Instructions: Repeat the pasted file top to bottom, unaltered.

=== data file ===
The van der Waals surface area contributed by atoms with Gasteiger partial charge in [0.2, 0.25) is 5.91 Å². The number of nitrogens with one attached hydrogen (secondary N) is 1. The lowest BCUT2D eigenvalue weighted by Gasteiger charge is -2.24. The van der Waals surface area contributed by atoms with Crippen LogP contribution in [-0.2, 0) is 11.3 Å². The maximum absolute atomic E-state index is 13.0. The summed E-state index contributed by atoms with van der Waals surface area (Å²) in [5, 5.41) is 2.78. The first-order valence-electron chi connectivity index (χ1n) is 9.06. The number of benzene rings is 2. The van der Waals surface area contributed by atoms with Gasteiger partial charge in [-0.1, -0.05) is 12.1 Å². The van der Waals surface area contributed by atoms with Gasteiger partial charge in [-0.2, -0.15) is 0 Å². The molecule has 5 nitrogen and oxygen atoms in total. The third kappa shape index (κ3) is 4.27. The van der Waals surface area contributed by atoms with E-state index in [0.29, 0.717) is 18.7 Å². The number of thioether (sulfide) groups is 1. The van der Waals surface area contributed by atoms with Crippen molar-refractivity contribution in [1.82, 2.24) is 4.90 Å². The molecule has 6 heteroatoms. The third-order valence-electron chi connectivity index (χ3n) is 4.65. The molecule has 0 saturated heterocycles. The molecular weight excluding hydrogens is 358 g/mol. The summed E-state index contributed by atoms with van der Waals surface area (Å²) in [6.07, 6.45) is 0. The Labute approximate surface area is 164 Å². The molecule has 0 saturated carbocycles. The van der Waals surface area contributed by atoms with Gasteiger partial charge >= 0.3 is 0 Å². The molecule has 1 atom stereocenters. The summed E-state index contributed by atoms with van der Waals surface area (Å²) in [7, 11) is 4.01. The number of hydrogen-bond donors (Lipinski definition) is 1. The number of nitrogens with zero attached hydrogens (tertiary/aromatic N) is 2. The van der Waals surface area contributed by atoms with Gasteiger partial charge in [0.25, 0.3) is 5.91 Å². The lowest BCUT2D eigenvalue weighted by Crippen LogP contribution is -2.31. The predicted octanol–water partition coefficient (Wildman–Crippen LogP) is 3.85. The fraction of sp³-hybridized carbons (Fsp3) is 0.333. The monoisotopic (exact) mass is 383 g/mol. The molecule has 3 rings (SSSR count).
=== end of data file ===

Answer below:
The van der Waals surface area contributed by atoms with Gasteiger partial charge in [0.2, 0.25) is 5.91 Å². The number of nitrogens with one attached hydrogen (secondary N) is 1. The lowest BCUT2D eigenvalue weighted by Gasteiger charge is -2.24. The van der Waals surface area contributed by atoms with Crippen LogP contribution in [-0.2, 0) is 11.3 Å². The maximum absolute atomic E-state index is 13.0. The summed E-state index contributed by atoms with van der Waals surface area (Å²) in [5, 5.41) is 2.78. The first-order valence-electron chi connectivity index (χ1n) is 9.06. The number of benzene rings is 2. The van der Waals surface area contributed by atoms with Gasteiger partial charge in [-0.1, -0.05) is 12.1 Å². The van der Waals surface area contributed by atoms with Gasteiger partial charge in [-0.2, -0.15) is 0 Å². The molecule has 5 nitrogen and oxygen atoms in total. The third kappa shape index (κ3) is 4.27. The van der Waals surface area contributed by atoms with E-state index in [0.29, 0.717) is 18.7 Å². The number of thioether (sulfide) groups is 1. The van der Waals surface area contributed by atoms with Crippen molar-refractivity contribution in [1.82, 2.24) is 4.90 Å². The molecule has 6 heteroatoms. The third-order valence-electron chi connectivity index (χ3n) is 4.65. The molecule has 0 saturated heterocycles. The molecular weight excluding hydrogens is 358 g/mol. The summed E-state index contributed by atoms with van der Waals surface area (Å²) in [6.07, 6.45) is 0. The Labute approximate surface area is 164 Å². The molecule has 0 saturated carbocycles. The van der Waals surface area contributed by atoms with Gasteiger partial charge >= 0.3 is 0 Å². The molecule has 1 atom stereocenters. The summed E-state index contributed by atoms with van der Waals surface area (Å²) in [7, 11) is 4.01. The number of hydrogen-bond donors (Lipinski definition) is 1. The number of nitrogens with zero attached hydrogens (tertiary/aromatic N) is 2. The van der Waals surface area contributed by atoms with Gasteiger partial charge in [0.25, 0.3) is 5.91 Å². The lowest BCUT2D eigenvalue weighted by Crippen LogP contribution is -2.31. The predicted octanol–water partition coefficient (Wildman–Crippen LogP) is 3.85. The fraction of sp³-hybridized carbons (Fsp3) is 0.333. The monoisotopic (exact) mass is 383 g/mol. The molecule has 3 rings (SSSR count).